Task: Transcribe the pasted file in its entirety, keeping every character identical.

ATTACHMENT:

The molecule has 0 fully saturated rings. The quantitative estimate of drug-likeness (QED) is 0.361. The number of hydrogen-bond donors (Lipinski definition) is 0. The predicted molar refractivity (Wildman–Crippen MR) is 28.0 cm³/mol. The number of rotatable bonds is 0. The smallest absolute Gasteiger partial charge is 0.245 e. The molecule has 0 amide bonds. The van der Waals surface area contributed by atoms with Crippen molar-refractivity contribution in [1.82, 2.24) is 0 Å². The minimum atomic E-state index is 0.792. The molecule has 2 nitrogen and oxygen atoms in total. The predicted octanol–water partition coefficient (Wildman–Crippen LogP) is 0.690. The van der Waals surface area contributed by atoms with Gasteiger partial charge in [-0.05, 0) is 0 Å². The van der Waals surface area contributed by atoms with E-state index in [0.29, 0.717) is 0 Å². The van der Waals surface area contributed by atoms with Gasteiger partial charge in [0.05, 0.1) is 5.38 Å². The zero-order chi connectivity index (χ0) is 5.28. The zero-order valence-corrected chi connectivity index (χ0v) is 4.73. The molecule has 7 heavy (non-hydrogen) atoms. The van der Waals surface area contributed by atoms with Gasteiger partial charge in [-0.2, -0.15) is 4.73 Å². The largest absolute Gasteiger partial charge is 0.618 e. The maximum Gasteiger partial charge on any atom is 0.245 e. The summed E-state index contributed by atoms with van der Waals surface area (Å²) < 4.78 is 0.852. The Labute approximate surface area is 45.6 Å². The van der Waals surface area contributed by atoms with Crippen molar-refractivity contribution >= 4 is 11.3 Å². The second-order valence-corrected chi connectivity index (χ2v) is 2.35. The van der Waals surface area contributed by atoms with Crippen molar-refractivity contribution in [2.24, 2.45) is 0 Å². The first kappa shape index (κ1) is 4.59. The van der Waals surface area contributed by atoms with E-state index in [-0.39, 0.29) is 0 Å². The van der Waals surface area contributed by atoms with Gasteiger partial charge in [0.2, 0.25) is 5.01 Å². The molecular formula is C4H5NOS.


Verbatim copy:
The molecule has 0 fully saturated rings. The quantitative estimate of drug-likeness (QED) is 0.361. The number of hydrogen-bond donors (Lipinski definition) is 0. The predicted molar refractivity (Wildman–Crippen MR) is 28.0 cm³/mol. The number of rotatable bonds is 0. The smallest absolute Gasteiger partial charge is 0.245 e. The molecule has 0 amide bonds. The van der Waals surface area contributed by atoms with Crippen molar-refractivity contribution in [1.82, 2.24) is 0 Å². The minimum atomic E-state index is 0.792. The molecule has 2 nitrogen and oxygen atoms in total. The predicted octanol–water partition coefficient (Wildman–Crippen LogP) is 0.690. The van der Waals surface area contributed by atoms with Gasteiger partial charge in [-0.05, 0) is 0 Å². The van der Waals surface area contributed by atoms with E-state index in [0.29, 0.717) is 0 Å². The van der Waals surface area contributed by atoms with Gasteiger partial charge in [0.05, 0.1) is 5.38 Å². The zero-order chi connectivity index (χ0) is 5.28. The zero-order valence-corrected chi connectivity index (χ0v) is 4.73. The molecule has 7 heavy (non-hydrogen) atoms. The van der Waals surface area contributed by atoms with Gasteiger partial charge in [-0.2, -0.15) is 4.73 Å². The largest absolute Gasteiger partial charge is 0.618 e. The maximum Gasteiger partial charge on any atom is 0.245 e. The summed E-state index contributed by atoms with van der Waals surface area (Å²) < 4.78 is 0.852. The Labute approximate surface area is 45.6 Å². The van der Waals surface area contributed by atoms with Crippen molar-refractivity contribution >= 4 is 11.3 Å². The second-order valence-corrected chi connectivity index (χ2v) is 2.35. The van der Waals surface area contributed by atoms with Crippen molar-refractivity contribution in [2.24, 2.45) is 0 Å². The first kappa shape index (κ1) is 4.59. The van der Waals surface area contributed by atoms with E-state index in [-0.39, 0.29) is 0 Å². The van der Waals surface area contributed by atoms with Gasteiger partial charge in [0.2, 0.25) is 5.01 Å². The molecular formula is C4H5NOS.